The European Banking Authority (EBA) announced in October that 65 large EU banks (accounting for about 60 per cent of EU bank assets) would be required to meet a temporary 9 per cent core Tier 1 capital ratio by June 2012, as well as a temporary buffer to allow for valuation losses on their EU sovereign debt exposures.[1] In December, the EBA identified 31 banks with capital shortfalls, totalling €85 billion, including €40 billion for the sovereign exposures buffer (Table 1.1). (Greek banks were not directly included in the EBA plan because the EU/IMF assistance package for Greece had already set aside funds to recapitalise these banks.) Spanish, Italian and German banks were found to have the largest aggregate capital shortfall, while participating banks outside the euro area had little or none.

With bank share prices still depressed, issuing new capital is expensive. The EBA's capitalisation targets therefore fuelled concerns that banks would seek to meet the targets through asset sales and reduced lending, particularly given the ongoing funding pressures they faced. While sales of assets by banks need not be harmful to financial stability, especially if the assets are bought by investors who are better able to fund them, the fear was that forced asset sales and lending cuts could destabilise financial markets and weaken economic activity. To alleviate these concerns, the EBA directed national bank supervisors to accept asset sales as part of banks' capital plans only if they did not reduce the flow of lending to the EU real economy.

The EBA's preliminary assessment of the banks' capital plans in February indicated that the banks had identified actions that would give an aggregate capital surplus of 26 per cent above the identified shortfall, providing leeway in case some actions did not materialise (Graph 1.12). The bulk of the actions were direct capital measures, mainly retained earnings and conversion of hybrids to common equity. Asset sales and other balance sheet adjustments accounted for only a small part of the recapitalisation.

While these capital plans and recent actions helped allay market fears of significant asset shedding by banks with capital shortfalls, some euro area banks continue to sell assets as part of their longer-term strategies. For instance, some French, German and Spanish banks have sold high-risk or US dollar assets, or divested some foreign operations, to refocus on their core activities or reduce their need for US dollar funding. In addition, some large UK and Swiss banks are continuing to contract and/or de-risk their balance sheets in order to meet upcoming tough domestic capital rules or the expectations of public sector shareholders. Asset sales are also scheduled for a number of banks that are in the process of being restructured or wound down, including Dexia. Industry estimates of overall asset disposals by European banks over the coming years range from €0.5 to €3 trillion, or about 1–7 per cent of European banks' assets.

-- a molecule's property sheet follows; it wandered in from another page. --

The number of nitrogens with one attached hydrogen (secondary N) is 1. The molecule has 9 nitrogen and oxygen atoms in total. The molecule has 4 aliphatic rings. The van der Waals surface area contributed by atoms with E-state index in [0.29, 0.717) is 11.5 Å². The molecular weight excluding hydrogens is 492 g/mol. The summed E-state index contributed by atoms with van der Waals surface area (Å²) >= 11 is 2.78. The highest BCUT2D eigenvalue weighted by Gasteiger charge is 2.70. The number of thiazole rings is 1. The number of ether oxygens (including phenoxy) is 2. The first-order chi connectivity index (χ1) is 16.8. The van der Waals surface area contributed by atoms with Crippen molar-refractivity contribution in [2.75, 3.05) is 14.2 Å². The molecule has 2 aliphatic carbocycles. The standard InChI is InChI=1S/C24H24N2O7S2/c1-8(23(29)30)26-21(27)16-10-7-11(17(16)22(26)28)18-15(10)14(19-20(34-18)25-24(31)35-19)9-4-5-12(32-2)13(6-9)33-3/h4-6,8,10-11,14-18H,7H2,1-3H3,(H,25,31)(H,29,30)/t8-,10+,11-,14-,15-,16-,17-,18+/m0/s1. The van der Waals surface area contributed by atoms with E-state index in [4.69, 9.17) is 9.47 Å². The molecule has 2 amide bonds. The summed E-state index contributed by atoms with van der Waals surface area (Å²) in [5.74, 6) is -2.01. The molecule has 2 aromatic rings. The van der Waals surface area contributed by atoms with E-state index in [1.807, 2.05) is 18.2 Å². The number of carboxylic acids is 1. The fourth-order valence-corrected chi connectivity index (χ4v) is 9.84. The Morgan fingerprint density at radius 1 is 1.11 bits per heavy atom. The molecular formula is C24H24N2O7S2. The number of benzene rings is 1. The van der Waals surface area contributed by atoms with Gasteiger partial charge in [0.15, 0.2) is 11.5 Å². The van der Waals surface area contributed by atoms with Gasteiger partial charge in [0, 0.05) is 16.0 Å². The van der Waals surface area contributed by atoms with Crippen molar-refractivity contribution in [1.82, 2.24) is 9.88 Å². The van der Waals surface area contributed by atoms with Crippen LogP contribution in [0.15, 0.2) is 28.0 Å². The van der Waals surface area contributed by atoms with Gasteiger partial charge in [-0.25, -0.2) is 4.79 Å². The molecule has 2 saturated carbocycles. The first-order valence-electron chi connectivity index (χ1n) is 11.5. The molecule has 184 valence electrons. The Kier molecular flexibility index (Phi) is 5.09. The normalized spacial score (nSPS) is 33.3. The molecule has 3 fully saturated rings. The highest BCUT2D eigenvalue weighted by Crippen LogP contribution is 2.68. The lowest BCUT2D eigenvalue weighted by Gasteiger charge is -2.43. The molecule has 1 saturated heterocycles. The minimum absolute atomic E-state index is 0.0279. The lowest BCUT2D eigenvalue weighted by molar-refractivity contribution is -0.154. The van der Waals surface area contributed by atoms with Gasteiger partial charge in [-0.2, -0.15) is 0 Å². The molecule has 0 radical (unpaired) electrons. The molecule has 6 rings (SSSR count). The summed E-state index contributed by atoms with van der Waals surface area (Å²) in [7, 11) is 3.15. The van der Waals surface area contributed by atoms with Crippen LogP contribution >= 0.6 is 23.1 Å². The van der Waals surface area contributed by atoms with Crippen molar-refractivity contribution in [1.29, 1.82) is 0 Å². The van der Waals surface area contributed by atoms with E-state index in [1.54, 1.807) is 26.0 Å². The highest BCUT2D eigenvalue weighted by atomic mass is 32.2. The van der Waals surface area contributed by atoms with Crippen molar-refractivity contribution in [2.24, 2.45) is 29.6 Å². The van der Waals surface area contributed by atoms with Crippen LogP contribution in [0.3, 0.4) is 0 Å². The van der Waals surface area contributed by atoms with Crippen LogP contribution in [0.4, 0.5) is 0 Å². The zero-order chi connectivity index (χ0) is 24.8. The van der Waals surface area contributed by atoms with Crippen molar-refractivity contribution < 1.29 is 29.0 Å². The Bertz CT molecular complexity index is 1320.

A significant amount of asset shedding seems to have been in advanced country markets, but there have also been concerns about the impact on those emerging market regions where European banks have a large presence. Emerging Europe would appear to be the most vulnerable given that euro area banks dominate many banking systems in this region; they also have significant market shares in some parts of Latin America (Graph 1.13). These concerns spurred European and other multilateral authorities recently to reconvene discussions with national authorities and the major cross-border banks under the European Bank Coordination ‘Vienna’ Initiative, established during the 2008–2009 financial crisis. These discussions are also aimed at the longer-term objective of increasing the share of credit that is funded locally in some emerging European banking systems, which should improve these economies' resilience to foreign funding and capital shocks.

Euro area banks' claims on emerging market regions declined by about 8 per cent over the September quarter 2011 (the latest available data), reflecting falls in lending to non-Japan Asia, emerging Europe and Latin America. New syndicated and large bilateral loans from European banks to emerging market borrowers fell noticeably in the December quarter, pointing to a further decline in euro area banks' outstanding lending. But these declines could partly reflect lower demand: syndicated loan approvals in non-Japan Asia, for example, fell sharply in the December quarter across banks from all regions (see Graph 1.22).

Outside of the euro area, increases in banks' capital positions over the past year were generally modest compared with those in 2009 and 2010. Banks largely built up their capital positions by retaining earnings, supported by dividend payout ratios that are still below pre-crisis levels. Capital ratios in the major banking systems also continued to benefit from slow growth in risk-weighted assets, reflecting subdued credit growth and some deliberate asset shedding. Some large banks in the United States have announced plans to distribute additional capital to shareholders in 2012, mainly via increases in their dividends or share buybacks. The US Federal Reserve approved most large US banks' capital plans after they remained above required minimum capital ratios under adverse scenarios included in its latest round of supervisory stress tests.